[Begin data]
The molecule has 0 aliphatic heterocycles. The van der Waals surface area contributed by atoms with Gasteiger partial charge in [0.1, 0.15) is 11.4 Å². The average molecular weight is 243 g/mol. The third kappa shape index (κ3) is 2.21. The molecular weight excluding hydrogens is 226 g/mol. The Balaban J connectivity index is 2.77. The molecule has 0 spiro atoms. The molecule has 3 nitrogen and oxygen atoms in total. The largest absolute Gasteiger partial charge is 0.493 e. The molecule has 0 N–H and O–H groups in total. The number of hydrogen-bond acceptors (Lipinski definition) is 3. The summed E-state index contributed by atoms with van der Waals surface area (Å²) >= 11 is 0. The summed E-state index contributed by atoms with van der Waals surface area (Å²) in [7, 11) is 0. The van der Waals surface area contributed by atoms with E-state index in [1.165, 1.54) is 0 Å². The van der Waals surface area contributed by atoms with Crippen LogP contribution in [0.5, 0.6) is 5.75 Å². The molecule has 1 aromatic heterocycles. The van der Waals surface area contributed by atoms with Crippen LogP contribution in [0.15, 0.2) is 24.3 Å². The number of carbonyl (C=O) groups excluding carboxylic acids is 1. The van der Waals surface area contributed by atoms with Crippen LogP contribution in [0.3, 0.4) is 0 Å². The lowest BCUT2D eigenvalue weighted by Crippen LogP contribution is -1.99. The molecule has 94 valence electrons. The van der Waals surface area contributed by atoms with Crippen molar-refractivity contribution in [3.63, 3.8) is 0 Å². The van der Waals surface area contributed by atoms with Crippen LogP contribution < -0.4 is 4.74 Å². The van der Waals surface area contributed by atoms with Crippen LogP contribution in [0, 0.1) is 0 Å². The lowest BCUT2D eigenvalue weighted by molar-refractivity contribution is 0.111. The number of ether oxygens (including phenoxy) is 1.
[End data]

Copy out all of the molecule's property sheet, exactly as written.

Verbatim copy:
The molecule has 0 aliphatic heterocycles. The van der Waals surface area contributed by atoms with Gasteiger partial charge in [0.1, 0.15) is 11.4 Å². The average molecular weight is 243 g/mol. The third kappa shape index (κ3) is 2.21. The molecular weight excluding hydrogens is 226 g/mol. The Balaban J connectivity index is 2.77. The molecule has 0 spiro atoms. The molecule has 3 nitrogen and oxygen atoms in total. The largest absolute Gasteiger partial charge is 0.493 e. The molecule has 0 N–H and O–H groups in total. The number of hydrogen-bond acceptors (Lipinski definition) is 3. The summed E-state index contributed by atoms with van der Waals surface area (Å²) >= 11 is 0. The summed E-state index contributed by atoms with van der Waals surface area (Å²) in [7, 11) is 0. The van der Waals surface area contributed by atoms with E-state index in [1.165, 1.54) is 0 Å². The van der Waals surface area contributed by atoms with Crippen LogP contribution in [0.5, 0.6) is 5.75 Å². The molecule has 1 aromatic heterocycles. The van der Waals surface area contributed by atoms with Crippen LogP contribution in [0.15, 0.2) is 24.3 Å². The number of carbonyl (C=O) groups excluding carboxylic acids is 1. The van der Waals surface area contributed by atoms with Crippen LogP contribution in [0.3, 0.4) is 0 Å². The lowest BCUT2D eigenvalue weighted by Crippen LogP contribution is -1.99. The molecule has 94 valence electrons. The van der Waals surface area contributed by atoms with Crippen molar-refractivity contribution in [3.63, 3.8) is 0 Å². The van der Waals surface area contributed by atoms with Crippen LogP contribution < -0.4 is 4.74 Å². The van der Waals surface area contributed by atoms with Crippen LogP contribution in [0, 0.1) is 0 Å². The lowest BCUT2D eigenvalue weighted by molar-refractivity contribution is 0.111. The number of ether oxygens (including phenoxy) is 1.